The apprentice program was designed in 1995 to offer freshmen the opportunity to begin their involvement with the patrol slowly. In past years, many students entering the patrol as freshmen found that the new environment of the college led them to "bite off more than they could chew", and in the aftermath, many were forced to choose other activities over the patrol after their first year, thus wasting many hours of their time, and more hours of the time of the OEC instructor. Apprentice Patrollers have the opportunity to experience patrolling, and to become trained in the on-the-hill skills required of all patrollers. Their sophomore fall, they will be given first priority for the OEC class, and will become full patrollers at the beginning of their sophomore winter.
The interview process proved successful, as a very dynamic and enthusiastic group was selected for the OEC course, including 13 '99's and 3 '00's.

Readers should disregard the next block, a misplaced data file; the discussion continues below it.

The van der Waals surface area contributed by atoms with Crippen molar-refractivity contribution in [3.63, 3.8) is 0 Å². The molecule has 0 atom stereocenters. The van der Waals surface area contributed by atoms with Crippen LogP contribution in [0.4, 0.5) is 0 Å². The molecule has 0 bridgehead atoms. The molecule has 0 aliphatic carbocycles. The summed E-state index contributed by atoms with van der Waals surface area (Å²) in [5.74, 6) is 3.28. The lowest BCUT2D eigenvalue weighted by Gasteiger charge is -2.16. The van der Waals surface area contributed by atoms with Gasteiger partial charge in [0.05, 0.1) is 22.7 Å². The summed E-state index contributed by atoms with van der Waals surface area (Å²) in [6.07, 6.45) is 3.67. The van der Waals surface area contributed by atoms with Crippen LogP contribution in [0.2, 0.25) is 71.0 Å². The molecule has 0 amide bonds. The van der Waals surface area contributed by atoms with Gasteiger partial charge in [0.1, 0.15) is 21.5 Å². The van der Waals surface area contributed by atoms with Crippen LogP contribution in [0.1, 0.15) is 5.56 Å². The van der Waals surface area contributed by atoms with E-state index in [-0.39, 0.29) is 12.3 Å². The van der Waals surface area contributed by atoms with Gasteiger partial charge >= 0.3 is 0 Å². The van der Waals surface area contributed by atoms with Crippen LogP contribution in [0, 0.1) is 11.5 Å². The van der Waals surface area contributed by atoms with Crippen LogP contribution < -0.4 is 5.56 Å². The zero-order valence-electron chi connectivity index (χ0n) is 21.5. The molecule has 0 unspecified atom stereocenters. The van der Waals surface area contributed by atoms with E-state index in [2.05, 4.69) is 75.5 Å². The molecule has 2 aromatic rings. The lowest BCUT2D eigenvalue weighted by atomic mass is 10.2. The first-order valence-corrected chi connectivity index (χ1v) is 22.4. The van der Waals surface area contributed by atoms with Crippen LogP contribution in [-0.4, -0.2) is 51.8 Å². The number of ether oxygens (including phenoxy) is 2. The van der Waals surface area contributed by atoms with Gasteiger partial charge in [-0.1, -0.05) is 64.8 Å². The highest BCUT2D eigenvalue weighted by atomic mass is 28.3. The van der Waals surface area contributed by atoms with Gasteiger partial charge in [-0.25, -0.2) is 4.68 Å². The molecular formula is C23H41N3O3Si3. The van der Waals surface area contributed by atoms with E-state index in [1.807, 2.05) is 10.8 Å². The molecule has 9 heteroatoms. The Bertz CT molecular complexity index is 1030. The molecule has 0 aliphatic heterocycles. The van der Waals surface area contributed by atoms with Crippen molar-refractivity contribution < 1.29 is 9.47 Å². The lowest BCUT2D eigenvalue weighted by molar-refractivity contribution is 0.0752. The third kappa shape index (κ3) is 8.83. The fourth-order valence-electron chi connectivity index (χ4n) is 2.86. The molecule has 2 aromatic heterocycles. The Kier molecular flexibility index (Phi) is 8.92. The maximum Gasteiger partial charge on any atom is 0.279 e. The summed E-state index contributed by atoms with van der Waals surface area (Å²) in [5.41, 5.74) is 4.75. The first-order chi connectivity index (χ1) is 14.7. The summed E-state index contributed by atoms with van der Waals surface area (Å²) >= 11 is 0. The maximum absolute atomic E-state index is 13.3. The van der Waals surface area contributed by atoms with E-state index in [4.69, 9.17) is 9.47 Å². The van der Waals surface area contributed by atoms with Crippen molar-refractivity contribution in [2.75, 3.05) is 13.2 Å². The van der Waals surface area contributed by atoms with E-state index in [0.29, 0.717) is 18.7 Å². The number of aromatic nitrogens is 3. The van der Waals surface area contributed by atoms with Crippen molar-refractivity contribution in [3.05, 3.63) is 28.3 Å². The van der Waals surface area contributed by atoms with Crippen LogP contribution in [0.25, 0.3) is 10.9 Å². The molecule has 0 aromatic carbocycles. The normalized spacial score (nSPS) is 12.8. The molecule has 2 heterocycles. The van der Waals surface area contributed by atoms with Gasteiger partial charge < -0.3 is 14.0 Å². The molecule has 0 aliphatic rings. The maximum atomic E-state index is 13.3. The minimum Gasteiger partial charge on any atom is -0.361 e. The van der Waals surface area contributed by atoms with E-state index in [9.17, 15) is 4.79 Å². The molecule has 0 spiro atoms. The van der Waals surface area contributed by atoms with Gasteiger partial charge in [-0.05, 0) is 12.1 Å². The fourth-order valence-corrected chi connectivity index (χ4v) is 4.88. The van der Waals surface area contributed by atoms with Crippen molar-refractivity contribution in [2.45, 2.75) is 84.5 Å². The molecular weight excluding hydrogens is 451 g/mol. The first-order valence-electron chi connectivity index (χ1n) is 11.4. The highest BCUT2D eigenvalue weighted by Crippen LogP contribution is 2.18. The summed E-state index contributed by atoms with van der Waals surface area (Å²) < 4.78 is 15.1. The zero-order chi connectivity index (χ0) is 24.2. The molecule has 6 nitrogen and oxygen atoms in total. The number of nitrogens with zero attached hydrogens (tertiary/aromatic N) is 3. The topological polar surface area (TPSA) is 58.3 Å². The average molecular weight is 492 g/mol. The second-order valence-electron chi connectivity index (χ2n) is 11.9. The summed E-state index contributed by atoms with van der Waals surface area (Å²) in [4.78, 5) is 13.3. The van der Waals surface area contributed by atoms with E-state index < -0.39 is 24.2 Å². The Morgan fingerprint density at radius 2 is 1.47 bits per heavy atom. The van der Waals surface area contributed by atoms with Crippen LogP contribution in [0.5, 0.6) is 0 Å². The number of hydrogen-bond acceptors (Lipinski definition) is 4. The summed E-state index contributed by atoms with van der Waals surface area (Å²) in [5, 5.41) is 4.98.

With the devastating loss of Matt Fulton '96 to graduation, and the tough scheduling of co-instructor Scott Brown, Lon Setnik '98 was forced to teach the OEC class almost 90% alone, but managed to continue Matt's leadership in the direction of fun learning, with many activities mixed up into the infrequent lectures. The instructors resolved to avoid unnecessary lectures, by relying on the students to do their assigned textbook readings, and every attempt was made to provide ample hands-on time. The efforts paid off, and the class produced a number of hot-shot emergency care providers.
An outstanding refresher occurred in the fall, mostly because of the presence of outside help. No lecture was given by a member of the patrol, instead Dr. Reed Brozen, Dr. Katie Little, First-year Medical Student Tricia Petzold, Whaleback Ski Patrol Director Wil Guitar, and other outstanding members of the NSP community including Michael Sayer (ex-director of the Middlebury Ski Patrol) and Bob and Scott Brown (NSP Section Chief and long-standing ski patroller at King Ridge respectively) blessed the refresher with their leadership and presence.